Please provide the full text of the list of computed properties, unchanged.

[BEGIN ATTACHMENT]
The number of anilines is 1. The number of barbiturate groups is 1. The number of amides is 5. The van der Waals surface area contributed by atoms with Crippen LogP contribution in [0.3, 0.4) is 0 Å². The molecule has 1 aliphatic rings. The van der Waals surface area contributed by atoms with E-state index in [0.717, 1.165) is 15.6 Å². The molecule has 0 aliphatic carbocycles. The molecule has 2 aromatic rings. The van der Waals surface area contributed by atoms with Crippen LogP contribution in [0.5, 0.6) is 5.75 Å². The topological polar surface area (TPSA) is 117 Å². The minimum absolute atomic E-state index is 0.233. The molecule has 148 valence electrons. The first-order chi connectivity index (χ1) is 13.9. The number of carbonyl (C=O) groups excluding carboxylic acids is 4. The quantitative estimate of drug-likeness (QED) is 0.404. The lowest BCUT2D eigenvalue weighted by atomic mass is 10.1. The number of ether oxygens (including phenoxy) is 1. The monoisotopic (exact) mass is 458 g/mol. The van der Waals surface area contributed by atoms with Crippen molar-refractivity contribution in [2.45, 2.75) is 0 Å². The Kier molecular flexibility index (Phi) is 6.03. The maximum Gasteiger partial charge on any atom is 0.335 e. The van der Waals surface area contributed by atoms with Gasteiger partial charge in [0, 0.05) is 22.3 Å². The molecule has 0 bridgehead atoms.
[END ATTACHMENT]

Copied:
The number of anilines is 1. The number of barbiturate groups is 1. The number of amides is 5. The van der Waals surface area contributed by atoms with Crippen LogP contribution in [0.3, 0.4) is 0 Å². The molecule has 1 aliphatic rings. The van der Waals surface area contributed by atoms with E-state index in [0.717, 1.165) is 15.6 Å². The molecule has 0 aliphatic carbocycles. The molecule has 2 aromatic rings. The van der Waals surface area contributed by atoms with Crippen LogP contribution in [0.5, 0.6) is 5.75 Å². The topological polar surface area (TPSA) is 117 Å². The minimum absolute atomic E-state index is 0.233. The molecule has 148 valence electrons. The first-order chi connectivity index (χ1) is 13.9. The number of carbonyl (C=O) groups excluding carboxylic acids is 4. The quantitative estimate of drug-likeness (QED) is 0.404. The lowest BCUT2D eigenvalue weighted by atomic mass is 10.1. The number of ether oxygens (including phenoxy) is 1. The monoisotopic (exact) mass is 458 g/mol. The van der Waals surface area contributed by atoms with Crippen molar-refractivity contribution in [2.45, 2.75) is 0 Å². The Kier molecular flexibility index (Phi) is 6.03. The maximum Gasteiger partial charge on any atom is 0.335 e. The van der Waals surface area contributed by atoms with Gasteiger partial charge in [0, 0.05) is 22.3 Å². The molecule has 0 bridgehead atoms.